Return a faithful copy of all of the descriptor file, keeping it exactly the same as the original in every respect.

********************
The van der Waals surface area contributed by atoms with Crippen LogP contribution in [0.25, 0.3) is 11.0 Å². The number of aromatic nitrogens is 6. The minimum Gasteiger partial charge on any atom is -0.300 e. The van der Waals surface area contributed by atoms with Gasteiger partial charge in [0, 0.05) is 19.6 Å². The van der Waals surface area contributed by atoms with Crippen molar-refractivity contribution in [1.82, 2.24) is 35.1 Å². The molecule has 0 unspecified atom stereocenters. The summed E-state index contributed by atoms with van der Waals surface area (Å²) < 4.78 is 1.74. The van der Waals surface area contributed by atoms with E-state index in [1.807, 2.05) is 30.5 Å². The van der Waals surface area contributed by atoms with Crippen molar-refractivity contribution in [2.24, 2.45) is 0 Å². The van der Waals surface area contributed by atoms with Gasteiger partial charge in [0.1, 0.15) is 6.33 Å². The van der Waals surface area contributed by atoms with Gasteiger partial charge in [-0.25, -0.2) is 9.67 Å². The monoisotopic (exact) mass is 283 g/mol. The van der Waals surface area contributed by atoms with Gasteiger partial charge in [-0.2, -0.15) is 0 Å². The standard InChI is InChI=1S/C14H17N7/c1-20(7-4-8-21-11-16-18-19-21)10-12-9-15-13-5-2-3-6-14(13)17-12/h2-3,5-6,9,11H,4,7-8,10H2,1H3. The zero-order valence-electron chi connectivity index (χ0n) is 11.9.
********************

The van der Waals surface area contributed by atoms with Crippen LogP contribution in [0.25, 0.3) is 11.0 Å². The number of aromatic nitrogens is 6. The minimum Gasteiger partial charge on any atom is -0.300 e. The van der Waals surface area contributed by atoms with Gasteiger partial charge in [0, 0.05) is 19.6 Å². The van der Waals surface area contributed by atoms with Crippen molar-refractivity contribution in [1.82, 2.24) is 35.1 Å². The molecule has 0 unspecified atom stereocenters. The summed E-state index contributed by atoms with van der Waals surface area (Å²) < 4.78 is 1.74. The van der Waals surface area contributed by atoms with E-state index in [1.807, 2.05) is 30.5 Å². The van der Waals surface area contributed by atoms with Crippen molar-refractivity contribution in [2.24, 2.45) is 0 Å². The van der Waals surface area contributed by atoms with Gasteiger partial charge in [0.1, 0.15) is 6.33 Å². The van der Waals surface area contributed by atoms with Gasteiger partial charge in [-0.25, -0.2) is 9.67 Å². The monoisotopic (exact) mass is 283 g/mol. The van der Waals surface area contributed by atoms with Gasteiger partial charge in [-0.2, -0.15) is 0 Å². The standard InChI is InChI=1S/C14H17N7/c1-20(7-4-8-21-11-16-18-19-21)10-12-9-15-13-5-2-3-6-14(13)17-12/h2-3,5-6,9,11H,4,7-8,10H2,1H3. The zero-order valence-electron chi connectivity index (χ0n) is 11.9.